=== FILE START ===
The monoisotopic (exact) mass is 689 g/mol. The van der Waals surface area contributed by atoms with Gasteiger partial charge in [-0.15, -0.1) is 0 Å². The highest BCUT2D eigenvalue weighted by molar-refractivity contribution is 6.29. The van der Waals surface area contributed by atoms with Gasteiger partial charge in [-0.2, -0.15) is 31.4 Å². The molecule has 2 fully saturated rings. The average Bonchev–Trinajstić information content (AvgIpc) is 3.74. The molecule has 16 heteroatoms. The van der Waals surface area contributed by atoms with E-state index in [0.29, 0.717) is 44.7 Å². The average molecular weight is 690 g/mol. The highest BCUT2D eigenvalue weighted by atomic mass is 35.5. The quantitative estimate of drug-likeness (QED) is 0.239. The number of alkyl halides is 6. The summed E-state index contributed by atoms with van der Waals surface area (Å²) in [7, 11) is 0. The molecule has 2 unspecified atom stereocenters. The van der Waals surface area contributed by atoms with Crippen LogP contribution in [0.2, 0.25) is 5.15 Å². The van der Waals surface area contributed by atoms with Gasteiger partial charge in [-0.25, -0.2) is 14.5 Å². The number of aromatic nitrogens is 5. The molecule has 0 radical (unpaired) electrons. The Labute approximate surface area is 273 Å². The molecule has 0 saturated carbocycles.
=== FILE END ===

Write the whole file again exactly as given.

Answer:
The monoisotopic (exact) mass is 689 g/mol. The van der Waals surface area contributed by atoms with Gasteiger partial charge in [-0.15, -0.1) is 0 Å². The highest BCUT2D eigenvalue weighted by molar-refractivity contribution is 6.29. The van der Waals surface area contributed by atoms with Gasteiger partial charge in [-0.2, -0.15) is 31.4 Å². The molecule has 2 fully saturated rings. The average Bonchev–Trinajstić information content (AvgIpc) is 3.74. The molecule has 16 heteroatoms. The van der Waals surface area contributed by atoms with E-state index in [0.29, 0.717) is 44.7 Å². The average molecular weight is 690 g/mol. The highest BCUT2D eigenvalue weighted by atomic mass is 35.5. The quantitative estimate of drug-likeness (QED) is 0.239. The number of alkyl halides is 6. The summed E-state index contributed by atoms with van der Waals surface area (Å²) in [7, 11) is 0. The molecule has 2 unspecified atom stereocenters. The van der Waals surface area contributed by atoms with Crippen LogP contribution in [0.2, 0.25) is 5.15 Å². The van der Waals surface area contributed by atoms with Gasteiger partial charge in [-0.25, -0.2) is 14.5 Å². The number of aromatic nitrogens is 5. The molecule has 0 radical (unpaired) electrons. The Labute approximate surface area is 273 Å². The molecule has 0 saturated carbocycles.